Online Sales Tax Bill Advances in Senate
A bill aimed at narrowing the tax gap between what Internet retailers collect for a purchase versus what brick and mortar retailers must collect from buyers has taken a step forward in the Senate.
After President Obama endorsed the Marketplace Fairness Act, the Senate voted last night to begin debating the amendments and expects to actually bring the bill to the floor for a vote this week.
The bill gives states the ability to tax out-of-state online retailers, but would exempt small businesses that earn less than $1 million annually.
We’ve reported how the legislation affects radio; currently, equipment suppliers and other retailers that sell through a catalog or online must collect sales tax from customers when the seller has a direct or indirect physical presence in a state, known as “nexus” — such as a sales office, manufacturing facility or distribution center.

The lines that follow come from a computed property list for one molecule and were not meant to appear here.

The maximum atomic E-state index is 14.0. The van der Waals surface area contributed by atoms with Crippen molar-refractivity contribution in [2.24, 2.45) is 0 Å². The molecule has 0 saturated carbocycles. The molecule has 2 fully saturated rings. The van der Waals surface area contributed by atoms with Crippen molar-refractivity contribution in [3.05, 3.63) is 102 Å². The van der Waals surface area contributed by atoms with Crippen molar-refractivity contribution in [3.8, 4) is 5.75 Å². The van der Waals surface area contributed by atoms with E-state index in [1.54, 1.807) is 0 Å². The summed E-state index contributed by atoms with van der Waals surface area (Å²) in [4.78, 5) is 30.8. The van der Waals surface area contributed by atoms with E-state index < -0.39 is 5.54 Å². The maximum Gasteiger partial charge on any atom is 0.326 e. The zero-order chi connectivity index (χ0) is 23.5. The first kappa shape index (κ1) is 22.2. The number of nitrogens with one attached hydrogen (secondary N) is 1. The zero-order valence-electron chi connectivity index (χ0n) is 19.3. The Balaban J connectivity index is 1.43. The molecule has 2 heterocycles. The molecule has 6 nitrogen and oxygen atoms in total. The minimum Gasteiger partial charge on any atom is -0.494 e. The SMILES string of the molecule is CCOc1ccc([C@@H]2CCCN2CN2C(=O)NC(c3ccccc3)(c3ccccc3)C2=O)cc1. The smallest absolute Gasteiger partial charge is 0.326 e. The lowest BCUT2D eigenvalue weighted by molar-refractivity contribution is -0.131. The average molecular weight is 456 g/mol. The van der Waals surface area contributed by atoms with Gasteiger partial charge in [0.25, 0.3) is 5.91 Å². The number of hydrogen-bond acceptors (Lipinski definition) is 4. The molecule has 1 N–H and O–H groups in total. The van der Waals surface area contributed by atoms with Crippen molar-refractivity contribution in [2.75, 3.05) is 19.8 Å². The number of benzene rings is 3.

The Consumer Electronics Association supports the measures. CEA President/CEO Gary Shapiro said of S.743: “We urge for swift action and final passage of this common sense legislation that will end the unequal treatment of brick-and-mortar retailers by allowing states to collect sales tax that is legally owed from online retailers, removing an onerous and unfair burden from consumers.”
A lobbyist for the Retail Industry Leaders Association said passage would mean “the playing field would soon be level for all retailers.”
However the measure faces a tougher road in the House and has split retailers; Amazon supports the bill wile eBay, Google and Overstock.com oppose it, for example.